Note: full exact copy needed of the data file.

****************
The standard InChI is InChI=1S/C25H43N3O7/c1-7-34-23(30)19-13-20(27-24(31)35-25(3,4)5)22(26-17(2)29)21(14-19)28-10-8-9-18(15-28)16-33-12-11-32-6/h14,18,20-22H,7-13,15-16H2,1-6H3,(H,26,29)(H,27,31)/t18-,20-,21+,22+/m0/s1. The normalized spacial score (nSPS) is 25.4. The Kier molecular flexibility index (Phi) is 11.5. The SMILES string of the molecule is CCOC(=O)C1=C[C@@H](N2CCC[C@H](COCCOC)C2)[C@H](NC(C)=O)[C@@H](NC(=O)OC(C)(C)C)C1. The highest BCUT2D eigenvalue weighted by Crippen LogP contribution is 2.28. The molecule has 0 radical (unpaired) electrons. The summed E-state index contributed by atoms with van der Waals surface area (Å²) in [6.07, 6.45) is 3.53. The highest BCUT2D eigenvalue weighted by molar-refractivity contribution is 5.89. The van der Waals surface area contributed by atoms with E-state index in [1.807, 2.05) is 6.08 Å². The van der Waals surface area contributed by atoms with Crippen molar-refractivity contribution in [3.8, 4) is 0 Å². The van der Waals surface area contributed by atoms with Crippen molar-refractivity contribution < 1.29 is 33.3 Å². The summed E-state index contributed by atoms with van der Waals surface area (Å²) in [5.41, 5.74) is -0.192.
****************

The standard InChI is InChI=1S/C25H43N3O7/c1-7-34-23(30)19-13-20(27-24(31)35-25(3,4)5)22(26-17(2)29)21(14-19)28-10-8-9-18(15-28)16-33-12-11-32-6/h14,18,20-22H,7-13,15-16H2,1-6H3,(H,26,29)(H,27,31)/t18-,20-,21+,22+/m0/s1. The normalized spacial score (nSPS) is 25.4. The Kier molecular flexibility index (Phi) is 11.5. The SMILES string of the molecule is CCOC(=O)C1=C[C@@H](N2CCC[C@H](COCCOC)C2)[C@H](NC(C)=O)[C@@H](NC(=O)OC(C)(C)C)C1. The highest BCUT2D eigenvalue weighted by Crippen LogP contribution is 2.28. The molecule has 0 radical (unpaired) electrons. The summed E-state index contributed by atoms with van der Waals surface area (Å²) in [6.07, 6.45) is 3.53. The highest BCUT2D eigenvalue weighted by molar-refractivity contribution is 5.89. The van der Waals surface area contributed by atoms with E-state index in [1.807, 2.05) is 6.08 Å². The van der Waals surface area contributed by atoms with Crippen molar-refractivity contribution in [3.8, 4) is 0 Å². The van der Waals surface area contributed by atoms with Crippen molar-refractivity contribution < 1.29 is 33.3 Å². The summed E-state index contributed by atoms with van der Waals surface area (Å²) in [5.41, 5.74) is -0.192.